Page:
Proponents of working from home have found a silver lining in the chaotic days of our global pandemic.
Long touting the option as a way to create work-life balance and increased productivity, remote workers felt further validation as tech giants Twitter and Facebook offered work-from-home as a permanent solution for their employees.
One executive I recently spoke with, JT McCormick, president and CEO of Austin-based Scribe Media, says, "Not so fast."
While Scribe Media closed its offices and went to remote work before the state mandated that citizens shelter in place, McCormick says they will never adopt permanent work from home as an organization.
"Remote work can and should be part of a company's organizational design, but adopting it exclusively long-term could be a big mistake," McCormick says. "We've been so focused on the novelty of distributed teams that we haven't stopped to think about the inherent dangers it presents to our businesses."
McCormick knows a thing or two about company culture. With an impressive track record of turning multimillion-dollar companies into Best Places to Work award-winners, he says with confidence that a fully remote workforce could have substantial negative implications on a company's long-term innovation and growth.
Solution: A dynamic work environment
Moving forward, McCormick says a dynamic work environment -- where companies maintain a physical workspace with the option to work from home a few days a week -- is the ideal solution for businesses and employees alike. Here's why.
As it turns out, casual banter between co-workers is more than just a form of idle entertainment. "It builds a foundation of trust between team members by creating a bond outside of the work itself," explains McCormick. These spontaneous social interactions breed psychological safety -- the belief that one will not be punished or humiliated for speaking up with ideas, questions, concerns, or mistakes -- and in turn, that psychological safety breeds a fully engaged workforce.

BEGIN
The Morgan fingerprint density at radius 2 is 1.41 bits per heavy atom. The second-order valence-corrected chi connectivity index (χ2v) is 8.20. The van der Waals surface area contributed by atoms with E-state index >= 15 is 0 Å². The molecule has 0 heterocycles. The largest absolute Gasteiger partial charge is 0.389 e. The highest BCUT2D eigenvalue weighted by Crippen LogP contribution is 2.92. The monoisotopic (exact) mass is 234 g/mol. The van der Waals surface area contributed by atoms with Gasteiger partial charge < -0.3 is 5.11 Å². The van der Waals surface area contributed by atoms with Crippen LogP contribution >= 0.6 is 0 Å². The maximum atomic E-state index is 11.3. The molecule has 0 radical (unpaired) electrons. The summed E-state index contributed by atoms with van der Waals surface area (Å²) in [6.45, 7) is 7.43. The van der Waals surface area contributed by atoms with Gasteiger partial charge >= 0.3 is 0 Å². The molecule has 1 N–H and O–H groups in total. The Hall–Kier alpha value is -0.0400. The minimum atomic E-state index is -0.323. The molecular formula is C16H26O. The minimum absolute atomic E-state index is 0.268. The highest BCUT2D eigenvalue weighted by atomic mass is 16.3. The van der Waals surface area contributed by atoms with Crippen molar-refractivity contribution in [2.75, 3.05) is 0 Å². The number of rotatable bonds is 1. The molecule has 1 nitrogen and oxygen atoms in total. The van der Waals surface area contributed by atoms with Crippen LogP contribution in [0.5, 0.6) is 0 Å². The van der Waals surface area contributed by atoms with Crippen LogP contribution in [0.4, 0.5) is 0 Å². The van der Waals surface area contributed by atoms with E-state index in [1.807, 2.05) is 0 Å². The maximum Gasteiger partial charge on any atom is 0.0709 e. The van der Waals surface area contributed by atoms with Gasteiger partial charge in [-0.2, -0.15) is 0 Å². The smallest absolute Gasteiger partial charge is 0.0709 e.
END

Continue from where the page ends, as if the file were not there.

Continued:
According to a team performance study at Google, individuals on teams with higher perceived psychological safety were "more likely to harness the power of diverse ideas from their teammates, bring in more revenue, and [are] rated as effective twice as often by executives."
There's no such thing as a great remote culture
Remote working doesn't allow co-workers to establish meaningful relationships in the same way that working in the office does. While this might seem like a low-priority concern, the data suggests otherwise.
A study by Gallup indicated that those who have a best work friend are "seven times as likely to be engaged in their jobs, are better at engaging customers, [and] produce higher quality work" compared with those who don't.
Of virtual culture, McCormick explains: "No matter how advanced our technology gets, humans are social creatures that rely on nonverbal communication. Even with the very best of intentions, there is no getting around the fact that virtual happy hours and team bonding efforts feel forced and unnatural." Without a sense of established camaraderie, the culture suffers as a result.
Proximity breeds productivity and innovation
A fully remote workforce also hinders a company's ability to innovate and problem-solve on the fly. Instead of gathering all the necessary parties into a room to hash out details rapid-fire and in quick succession, everyone has to sync their calendars and get on a Zoom call, which makes discussions awkward and disjointed.
Additionally, McCormick firmly believes that communication platforms like Slack and Zoom "don't lend themselves to the same off-the-cuff riffing that happens in the office." As a result, people keep their big ideas to themselves and there is less experimentation among teams, which ultimately leads to slower innovation as a whole.
On one side, not commuting every day certainly has its advantages: less spending on gas, car maintenance, or ridesharing, which means more money in remote workers' pockets. Additionally, eliminating a daily commute means that people no longer need to live within a certain distance of the office, which makes it possible for people to relocate to more affordable locations outside of the city hubs where real estate prices have soared.
On the flip side, companies can realize reduced costs in the form of smaller workspaces in less expensive locations with fewer people in the office every day.
While the current benefits to remote work are clear, McCormick believes that the dynamic work environment will be the new normal in the post-pandemic world. He maintains that offices aren't -- and shouldn't -- go away, but if companies and employees meet in the middle, then there are benefits to be had for both, leading to success for all.